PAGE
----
Hung Sin-nui

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Hung Sin-nui

Hung Sin-nui (红线女1924-2013), born Kuang Jianlian, was a renowned contemporary Cantonese opera singer and movie actress. She created a unique crisp, smooth and flirtatious Hung-tone style of singing by incorporating Peking Opera and Kunqu Opera techniques, and Western opera singing methods.

Life & Career

Hung grew up in a family of Cantonese opera performers in Kaiping City, Guangdong Province. She moved to Hong Kong during World WarⅡand started her opera career aged 12 under her aunt Ho Fu-lin's mentorship.

Hung first appeared on stage under the stage name Hung Sin-nui (Red Line Girl) in 1940, and made her screen debut in the 1947 film "Unforgettable Love."

Under the guidance of opera maestro Ma Sze-tsang (whom she later married), Hung developed a unique singing voice. In 1952, Hung founded Zhenshanmei Cantonese Opera Troupe in Hong Kong.

In 1955, Hung and Ma settled in Guangzhou where they led many Guangdong Cantonese Opera Troupe productions. Hung remained on the Chinese mainland for the rest of her life, devoting her life to promoting of Cantonese opera.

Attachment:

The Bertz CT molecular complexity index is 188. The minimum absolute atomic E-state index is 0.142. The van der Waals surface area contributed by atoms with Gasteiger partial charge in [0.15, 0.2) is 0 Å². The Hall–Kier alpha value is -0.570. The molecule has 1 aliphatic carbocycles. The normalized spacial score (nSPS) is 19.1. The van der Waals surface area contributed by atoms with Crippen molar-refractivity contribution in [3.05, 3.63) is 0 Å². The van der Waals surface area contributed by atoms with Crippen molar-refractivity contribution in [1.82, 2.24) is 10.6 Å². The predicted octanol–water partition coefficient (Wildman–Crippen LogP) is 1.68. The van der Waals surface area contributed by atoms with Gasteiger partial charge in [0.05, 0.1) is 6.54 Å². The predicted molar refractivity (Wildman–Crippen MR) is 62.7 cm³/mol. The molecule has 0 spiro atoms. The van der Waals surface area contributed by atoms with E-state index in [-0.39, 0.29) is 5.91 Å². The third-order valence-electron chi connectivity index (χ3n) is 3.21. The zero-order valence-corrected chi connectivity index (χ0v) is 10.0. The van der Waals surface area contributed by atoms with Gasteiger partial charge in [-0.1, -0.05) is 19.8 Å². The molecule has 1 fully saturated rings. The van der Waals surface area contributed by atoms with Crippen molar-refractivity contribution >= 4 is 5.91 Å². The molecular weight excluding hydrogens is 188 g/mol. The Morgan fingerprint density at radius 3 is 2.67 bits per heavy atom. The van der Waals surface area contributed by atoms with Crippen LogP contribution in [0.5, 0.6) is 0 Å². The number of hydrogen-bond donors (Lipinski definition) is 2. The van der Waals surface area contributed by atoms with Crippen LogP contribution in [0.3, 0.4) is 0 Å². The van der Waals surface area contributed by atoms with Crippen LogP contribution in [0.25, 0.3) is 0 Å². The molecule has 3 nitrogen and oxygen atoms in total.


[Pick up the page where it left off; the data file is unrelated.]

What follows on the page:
On Dec. 8, 2013, the Cantonese opera legend died of a heart attack in a Guangzhou hospital, aged 88.

President Xi Jinping, Premier Li Keqiang, five other members of the Politburo Standing Committee, and former President Hu Jintao and former Premier Wen Jiabao, sent flowers and messages of condolence to her memorial service.

Several Hong Kong show business icons, including Andy Lau Tak-wah and Lisa Wong Ming-chuen, attended the service at Yinhe Yuan funeral home in Guangzhou.


Hung was married twice, first to well-known Cantonese opera actor Ma Sze-tsang from 1944 to 1955 and then to writer Hua Shan from 1970 to his death in 1985. Hung had two sons and one daughter from her first marriage. Her son Ma Dingsheng is a military commentator with Phoenix TV.

Posts & Titles

Hung was vice president of the Guangdong Cantonese Opera Troupe, vice chairwoman of Guangdong Branch of the China Theatre Association, a member of the Chinese People's Political Consultative Conference and a deputy to the 3rd and 4th National People's Congress.


Regarded as a national treasure, the opera star and actress appeared in about 200 operas and more than 100 films.

In 1985, she received the Outstanding Artist Award from the United Nations Asian Performing Arts Association and the Performing Arts Award from the United Nations Symphony Association.

In 2001, she was named the Most Outstanding Artist of the Year at the Lincoln Center in New York.

In 2009, she received an Honorary Academy Award from the China Theatre Association.